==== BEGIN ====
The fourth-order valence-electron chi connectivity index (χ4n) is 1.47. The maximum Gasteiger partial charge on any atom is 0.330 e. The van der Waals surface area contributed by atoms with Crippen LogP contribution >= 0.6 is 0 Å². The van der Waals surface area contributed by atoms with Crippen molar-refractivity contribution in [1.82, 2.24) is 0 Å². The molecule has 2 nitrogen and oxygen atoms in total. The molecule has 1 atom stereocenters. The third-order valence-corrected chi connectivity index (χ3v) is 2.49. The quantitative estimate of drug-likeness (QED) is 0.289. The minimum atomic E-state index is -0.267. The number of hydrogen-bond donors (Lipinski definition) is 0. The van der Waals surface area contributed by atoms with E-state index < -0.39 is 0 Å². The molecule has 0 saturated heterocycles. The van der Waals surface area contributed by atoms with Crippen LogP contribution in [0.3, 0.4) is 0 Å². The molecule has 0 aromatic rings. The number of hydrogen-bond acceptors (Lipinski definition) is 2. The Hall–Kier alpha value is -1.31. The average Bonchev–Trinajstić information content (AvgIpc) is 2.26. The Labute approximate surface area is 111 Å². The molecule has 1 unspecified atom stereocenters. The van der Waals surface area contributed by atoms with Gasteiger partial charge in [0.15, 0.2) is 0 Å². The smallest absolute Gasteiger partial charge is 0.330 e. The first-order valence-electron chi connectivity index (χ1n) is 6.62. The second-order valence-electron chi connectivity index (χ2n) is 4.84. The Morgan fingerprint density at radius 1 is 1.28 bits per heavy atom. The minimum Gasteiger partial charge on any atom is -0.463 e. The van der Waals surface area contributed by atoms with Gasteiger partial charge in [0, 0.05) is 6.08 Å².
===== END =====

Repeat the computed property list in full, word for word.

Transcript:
The fourth-order valence-electron chi connectivity index (χ4n) is 1.47. The maximum Gasteiger partial charge on any atom is 0.330 e. The van der Waals surface area contributed by atoms with Crippen LogP contribution >= 0.6 is 0 Å². The van der Waals surface area contributed by atoms with Crippen molar-refractivity contribution in [1.82, 2.24) is 0 Å². The molecule has 2 nitrogen and oxygen atoms in total. The molecule has 1 atom stereocenters. The third-order valence-corrected chi connectivity index (χ3v) is 2.49. The quantitative estimate of drug-likeness (QED) is 0.289. The minimum atomic E-state index is -0.267. The number of hydrogen-bond donors (Lipinski definition) is 0. The van der Waals surface area contributed by atoms with E-state index < -0.39 is 0 Å². The molecule has 0 saturated heterocycles. The van der Waals surface area contributed by atoms with Crippen LogP contribution in [0.3, 0.4) is 0 Å². The molecule has 0 aromatic rings. The number of hydrogen-bond acceptors (Lipinski definition) is 2. The Hall–Kier alpha value is -1.31. The average Bonchev–Trinajstić information content (AvgIpc) is 2.26. The Labute approximate surface area is 111 Å². The molecule has 1 unspecified atom stereocenters. The van der Waals surface area contributed by atoms with Gasteiger partial charge in [0.15, 0.2) is 0 Å². The smallest absolute Gasteiger partial charge is 0.330 e. The first-order valence-electron chi connectivity index (χ1n) is 6.62. The second-order valence-electron chi connectivity index (χ2n) is 4.84. The Morgan fingerprint density at radius 1 is 1.28 bits per heavy atom. The minimum Gasteiger partial charge on any atom is -0.463 e. The van der Waals surface area contributed by atoms with Gasteiger partial charge in [0, 0.05) is 6.08 Å².